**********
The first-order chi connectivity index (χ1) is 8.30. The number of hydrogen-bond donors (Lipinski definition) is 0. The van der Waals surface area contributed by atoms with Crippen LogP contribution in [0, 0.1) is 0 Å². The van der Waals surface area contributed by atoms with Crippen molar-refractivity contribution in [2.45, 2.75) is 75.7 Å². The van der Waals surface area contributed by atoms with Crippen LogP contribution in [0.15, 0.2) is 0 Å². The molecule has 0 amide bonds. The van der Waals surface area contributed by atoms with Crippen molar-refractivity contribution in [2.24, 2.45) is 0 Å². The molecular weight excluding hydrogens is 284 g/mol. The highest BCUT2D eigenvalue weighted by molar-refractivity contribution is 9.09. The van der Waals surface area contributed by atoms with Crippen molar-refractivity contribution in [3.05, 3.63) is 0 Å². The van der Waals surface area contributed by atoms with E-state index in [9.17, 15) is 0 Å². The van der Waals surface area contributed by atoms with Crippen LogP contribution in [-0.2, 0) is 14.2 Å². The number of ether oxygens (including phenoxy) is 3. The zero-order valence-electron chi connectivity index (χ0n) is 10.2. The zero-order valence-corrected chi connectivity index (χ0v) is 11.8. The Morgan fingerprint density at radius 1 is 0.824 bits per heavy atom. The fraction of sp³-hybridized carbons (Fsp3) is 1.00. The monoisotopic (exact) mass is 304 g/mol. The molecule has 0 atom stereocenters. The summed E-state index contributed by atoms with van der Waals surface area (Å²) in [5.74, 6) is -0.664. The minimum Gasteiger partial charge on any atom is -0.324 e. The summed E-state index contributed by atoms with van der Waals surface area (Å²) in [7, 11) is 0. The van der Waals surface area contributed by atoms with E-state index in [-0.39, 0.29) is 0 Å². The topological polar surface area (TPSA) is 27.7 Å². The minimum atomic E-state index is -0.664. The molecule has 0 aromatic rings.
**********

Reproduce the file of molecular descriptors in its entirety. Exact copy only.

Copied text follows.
The first-order chi connectivity index (χ1) is 8.30. The number of hydrogen-bond donors (Lipinski definition) is 0. The van der Waals surface area contributed by atoms with Crippen LogP contribution in [0, 0.1) is 0 Å². The van der Waals surface area contributed by atoms with Crippen molar-refractivity contribution in [2.45, 2.75) is 75.7 Å². The van der Waals surface area contributed by atoms with Crippen LogP contribution in [0.15, 0.2) is 0 Å². The molecule has 0 amide bonds. The van der Waals surface area contributed by atoms with Crippen molar-refractivity contribution in [2.24, 2.45) is 0 Å². The molecular weight excluding hydrogens is 284 g/mol. The highest BCUT2D eigenvalue weighted by molar-refractivity contribution is 9.09. The van der Waals surface area contributed by atoms with Crippen molar-refractivity contribution in [3.05, 3.63) is 0 Å². The van der Waals surface area contributed by atoms with E-state index in [9.17, 15) is 0 Å². The van der Waals surface area contributed by atoms with Crippen LogP contribution in [-0.2, 0) is 14.2 Å². The number of ether oxygens (including phenoxy) is 3. The zero-order valence-electron chi connectivity index (χ0n) is 10.2. The zero-order valence-corrected chi connectivity index (χ0v) is 11.8. The Morgan fingerprint density at radius 1 is 0.824 bits per heavy atom. The fraction of sp³-hybridized carbons (Fsp3) is 1.00. The monoisotopic (exact) mass is 304 g/mol. The molecule has 0 atom stereocenters. The summed E-state index contributed by atoms with van der Waals surface area (Å²) in [5.74, 6) is -0.664. The minimum Gasteiger partial charge on any atom is -0.324 e. The summed E-state index contributed by atoms with van der Waals surface area (Å²) in [7, 11) is 0. The van der Waals surface area contributed by atoms with E-state index in [-0.39, 0.29) is 0 Å². The topological polar surface area (TPSA) is 27.7 Å². The minimum atomic E-state index is -0.664. The molecule has 0 aromatic rings.